The other answer deals with the classical view, so as an extension, I will give you a more QM explanation.
The materials you talk about are mostly solids, like the wall, car's metal etc. These solids have certain lattice structures, where the molecules and atoms are in certain relative positions, and these relative positions can hardly change.
The bond that bonds the atoms into the molecular structure of the lattice in the metal and the wall is called covalent bond (some residual effect of the EM force). This bond means that certain electrons, will exist around the whole molecule rather then the single atoms.
And yes, it is this effect of the EM force that keeps the atoms in the molecule, and the lattice. Now if you want to brake the lattice (brake the wall), then you need to apply enough energy to brake the covalent bond.
When the car hits the wall, the kinetic energy of the car's matal's molecules and atoms is enough to brake the wall's atoms out of the covalent bond of the wall. The metal of the car has a lattice that is even more tough, strong. The metal atoms will stay in the lattice more likely, and together they make sure that the kinetic energy is transferred onto the wall's molecules and atoms, and since this level of kinetic energy reaches the limit, where the wall's lattice's atoms will lose the covalent bond, the wall will fall apart.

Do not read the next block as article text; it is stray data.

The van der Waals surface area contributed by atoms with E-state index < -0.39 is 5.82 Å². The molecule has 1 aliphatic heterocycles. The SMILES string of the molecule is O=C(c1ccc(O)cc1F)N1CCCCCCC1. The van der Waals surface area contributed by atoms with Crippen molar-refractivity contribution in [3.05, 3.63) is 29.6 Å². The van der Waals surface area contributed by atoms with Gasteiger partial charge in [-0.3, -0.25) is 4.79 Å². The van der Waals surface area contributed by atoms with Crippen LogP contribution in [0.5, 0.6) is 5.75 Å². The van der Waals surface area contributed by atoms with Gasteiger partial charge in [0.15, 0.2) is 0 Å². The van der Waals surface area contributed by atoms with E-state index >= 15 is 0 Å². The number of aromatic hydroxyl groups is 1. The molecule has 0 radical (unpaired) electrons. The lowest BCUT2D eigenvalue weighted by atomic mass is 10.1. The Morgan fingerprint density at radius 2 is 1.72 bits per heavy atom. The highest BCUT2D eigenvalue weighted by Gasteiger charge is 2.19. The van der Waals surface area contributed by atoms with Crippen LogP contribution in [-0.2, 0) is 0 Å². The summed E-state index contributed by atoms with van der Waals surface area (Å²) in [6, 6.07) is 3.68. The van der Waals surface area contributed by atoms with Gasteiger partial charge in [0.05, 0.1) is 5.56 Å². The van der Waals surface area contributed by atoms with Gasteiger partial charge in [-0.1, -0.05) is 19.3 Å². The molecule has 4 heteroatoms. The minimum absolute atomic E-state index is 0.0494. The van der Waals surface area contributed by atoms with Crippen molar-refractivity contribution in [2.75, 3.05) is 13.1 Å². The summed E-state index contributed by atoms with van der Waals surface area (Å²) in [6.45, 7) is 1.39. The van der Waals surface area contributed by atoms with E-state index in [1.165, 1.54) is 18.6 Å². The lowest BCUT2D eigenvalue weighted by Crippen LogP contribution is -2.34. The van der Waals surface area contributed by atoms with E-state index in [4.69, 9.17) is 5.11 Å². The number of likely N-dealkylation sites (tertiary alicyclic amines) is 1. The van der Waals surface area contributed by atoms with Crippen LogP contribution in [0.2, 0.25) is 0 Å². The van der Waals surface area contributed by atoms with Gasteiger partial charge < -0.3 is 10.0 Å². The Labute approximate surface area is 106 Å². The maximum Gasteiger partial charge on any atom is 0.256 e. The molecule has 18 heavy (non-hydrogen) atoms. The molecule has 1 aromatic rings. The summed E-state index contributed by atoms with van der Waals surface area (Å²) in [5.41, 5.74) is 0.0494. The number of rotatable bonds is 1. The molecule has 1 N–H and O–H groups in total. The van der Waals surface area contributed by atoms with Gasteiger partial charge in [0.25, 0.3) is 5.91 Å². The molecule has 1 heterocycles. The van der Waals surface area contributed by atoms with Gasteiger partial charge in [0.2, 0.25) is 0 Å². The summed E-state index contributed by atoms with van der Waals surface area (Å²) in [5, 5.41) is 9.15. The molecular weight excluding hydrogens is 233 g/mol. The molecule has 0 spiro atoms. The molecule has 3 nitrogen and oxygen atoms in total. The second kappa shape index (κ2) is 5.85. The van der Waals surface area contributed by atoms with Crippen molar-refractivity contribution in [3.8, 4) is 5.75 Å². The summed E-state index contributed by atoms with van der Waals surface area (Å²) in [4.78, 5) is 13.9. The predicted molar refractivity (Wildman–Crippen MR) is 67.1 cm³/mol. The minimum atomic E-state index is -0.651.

So there are two effects:
the kinetic energy needs to be enough to brake the atoms out of the covalent bond from the wall's lattic
the lattice's covalent bond of the car's metal is just tougher, stronger then the wall's lattice's covalent bond
You can see this if you try to brake the wall with let's say another material, a wooden car or a plastic car or a glass car or a ceramic car. That will never brake the wall (completely), however hard you hit the wall with it.